entertainment

The ‘Vida’ Trailer Is Here And It’s Beautifully Queer And So Exciting

Vida / Starz

Believe it or not, it’s only been a year since Starz debuted critically acclaimed “Vida” had its first season, but fans feel like its been a lifetime. Inspired by the short story “Pour Vida” by Richard Villegas Jr., Starz is giving us all what Eastside LA really is: brown and queer woman building our futures.

The trailer for Season 2 is finally out with just a few weeks left to wait until we can binge all ten episodes of the GLAAD award-winning series. That’s right–an extra four episodes than last season.

The writer’s room is going to be all Latino again.

@deadline / Twitter

Virtually everyone in the room is female-identified and half of them are queer. Showrunner Tanya Saracho has explicitly said that this is a show about gentefication, but as a queer Latino, the queerness “had to be there.”

Emma is really working out that internalized homophobia.

@feromoon / Twitter

Which means that Season 2 is going to be less panic attack-inducing and more steamy than the last season. We also get glimpses into a queer wedding–whose, no nos sabemos.

Fans are really, truly screaming for Emma and Cruz’s ship.

@miightymorphin / Twitter

Yes, Cruz and Emma met at Emma’s mother’s funeral, but together, they’re creating life for #VidaStarz fans everywhere. If we’re to believe what this trailer is dishing out, these scenes are just a teaser for what’s to come.

Emma and Lyn finally begin to rebuild their late mami’s business and maintain its identity.

@DutchAneela / Twitter

The sisters didn’t know that their mother, Vidalia (“Vida” for short) was queer and owned the bar with her nonbinary partner, Eddy. Now, Eddy, Lyn, and Emma are all working together. Of course, in Season 2, it seems Eddy will be recovering from the assault that left them in the hospital at the end of last season.

The trailer alludes to more conversation around colorism both in our own culture and outside it.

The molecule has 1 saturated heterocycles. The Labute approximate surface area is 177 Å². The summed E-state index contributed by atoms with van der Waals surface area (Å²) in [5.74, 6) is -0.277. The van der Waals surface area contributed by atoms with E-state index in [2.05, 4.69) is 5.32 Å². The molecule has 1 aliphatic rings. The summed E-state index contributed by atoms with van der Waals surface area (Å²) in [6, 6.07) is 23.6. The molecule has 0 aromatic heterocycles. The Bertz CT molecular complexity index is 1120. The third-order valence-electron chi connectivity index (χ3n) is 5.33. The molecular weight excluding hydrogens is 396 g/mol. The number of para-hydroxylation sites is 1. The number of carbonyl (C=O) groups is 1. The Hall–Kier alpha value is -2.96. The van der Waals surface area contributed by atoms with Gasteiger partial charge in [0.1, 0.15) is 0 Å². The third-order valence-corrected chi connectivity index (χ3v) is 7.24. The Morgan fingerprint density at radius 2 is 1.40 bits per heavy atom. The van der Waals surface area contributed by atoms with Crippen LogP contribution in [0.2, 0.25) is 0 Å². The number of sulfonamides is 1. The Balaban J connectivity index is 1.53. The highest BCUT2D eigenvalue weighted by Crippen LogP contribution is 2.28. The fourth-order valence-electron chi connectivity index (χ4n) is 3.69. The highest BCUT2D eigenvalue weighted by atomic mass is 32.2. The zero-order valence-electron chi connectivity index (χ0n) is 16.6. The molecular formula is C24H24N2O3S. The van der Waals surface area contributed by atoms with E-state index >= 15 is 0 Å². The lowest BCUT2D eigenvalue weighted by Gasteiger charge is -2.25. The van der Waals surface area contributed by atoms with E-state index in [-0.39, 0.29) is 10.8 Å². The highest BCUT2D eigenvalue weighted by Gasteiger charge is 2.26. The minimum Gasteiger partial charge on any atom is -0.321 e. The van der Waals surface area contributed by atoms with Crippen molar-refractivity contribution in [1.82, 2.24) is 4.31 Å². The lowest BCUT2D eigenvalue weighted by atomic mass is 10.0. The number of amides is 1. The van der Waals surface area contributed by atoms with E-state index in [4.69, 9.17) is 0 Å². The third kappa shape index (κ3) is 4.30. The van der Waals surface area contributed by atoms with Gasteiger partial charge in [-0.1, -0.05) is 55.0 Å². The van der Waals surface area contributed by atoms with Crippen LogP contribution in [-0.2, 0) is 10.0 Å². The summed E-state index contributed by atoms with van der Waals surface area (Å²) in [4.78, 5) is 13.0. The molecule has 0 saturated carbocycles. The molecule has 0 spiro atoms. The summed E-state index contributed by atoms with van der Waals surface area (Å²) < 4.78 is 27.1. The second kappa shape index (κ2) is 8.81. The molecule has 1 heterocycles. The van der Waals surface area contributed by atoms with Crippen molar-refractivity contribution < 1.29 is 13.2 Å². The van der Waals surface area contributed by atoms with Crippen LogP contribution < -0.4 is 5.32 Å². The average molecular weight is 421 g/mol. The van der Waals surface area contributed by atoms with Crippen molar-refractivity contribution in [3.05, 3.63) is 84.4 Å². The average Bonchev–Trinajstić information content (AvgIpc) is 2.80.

@AguaAzulMorena / Twitter

We see the new addition, Raúl Castillo, as a handyman telling Emma “Mexicans, we don’t usually do things like that. When she claps back that she is Mexican, he’s quick to tell her: “Could’ve fooled me.” We see Emma confiding in her friends who tell her directly that she’s “passing,” which quickly cuts to a scene of Emma crying.

Other themes certainly include the tremendous amount of financial stress the sisters are under. We hear Emma talk about foreclosure and we see flashes of emotion across everyone’s face.

Oh, and the tagline for the season is that it’s “operating on Chingona level.”

@AnnisAnnismhdi / Twitter

Mari asks a friend if she feels like she has her shit together. Answer: “F**k yeah, I’m operating on chingona level.” We also see Mari wearing a bandana around her face, marching in the street at night. This is the kind of energy we could all use in our lives.

It also looks like Lyn is going to take to the stage this season.

@tangotime92 / Twitter

The first scene in the trailer shows Lyn tapping on a mic. What will the sisters make of their mom’s bar this season? What will Lyn make of herself?

The sisters are “ready to buck” this season.

@k0ppie1 / Twitter

Don’t think when Emma tells Lyn that they have to “really buck up if this is going to work” that Lyn doesn’t reply with, “I’m ready to buck.” It sounds like they’re going for a “swanky, Instafamous lounge” look for the renamed bar, “Vida.”

The first two episodes already premiered at Tribeca Film Festivals, and writer Chelsey Lora made a statement at the panel.

@ChelseyLora / Twitter

Caption: “New red carpet clutch tradition. On my way to our amazing @VIDA_STARZ premiere at #Tribeca. Please support our show by binging it May 23, I promise you will laugh & cry. #FuckICE. #supportLatinx #abolishICE #VidaStarz”

However, you’re honoring this Season 2 trailer.

@maritzaaimz / Twitter

Light your candles, brujas. Channel the poderosa chingona vibes Starz is giving u all.

Watch the full trailer below!

READ: Starz Is Giving The Story Of Gentrification In Boyle Heights A Different Spin With Their Show ‘Vida’

Even In Her 70s, Victoria Cruz Continues To Fight For The LGBTQ Community

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Even In Her 70s, Victoria Cruz Continues To Fight For The LGBTQ Community

iamsamkirk / Instagram

The history of Gay Rights in the country date back to the late ’60s and the epicenter was Manhattan. The core fighters of the LGBTQ community include Marsha P. Johnson, Scott G. Brown, Sylvia Rivera, and a slew of other pioneers. The sad thing is this generation has passed or will very soon, which is why we have to honor their legacy while they’re still alive. One of those people is an inspiring person in our Latinx community.

Victoria Cruz, who is in her 70s, is a survivor of the Stonewall Riots and is still very much a part of the fight for LGBTQ rights.

Instagram/@marinadelbey

Cruz, who was born in Puerto Rico, is one of 11 children that grew up in New York. While Cruz was born a male, she knew since she was in high school that she was a woman. Back in the ’60s, that was no easy thing to admit, yet her Puerto Rican family supported her transition.

While her family and close community were supportive, Cruz faced immense hardships including harassment from the police, and later in the ’90s, she was assaulted.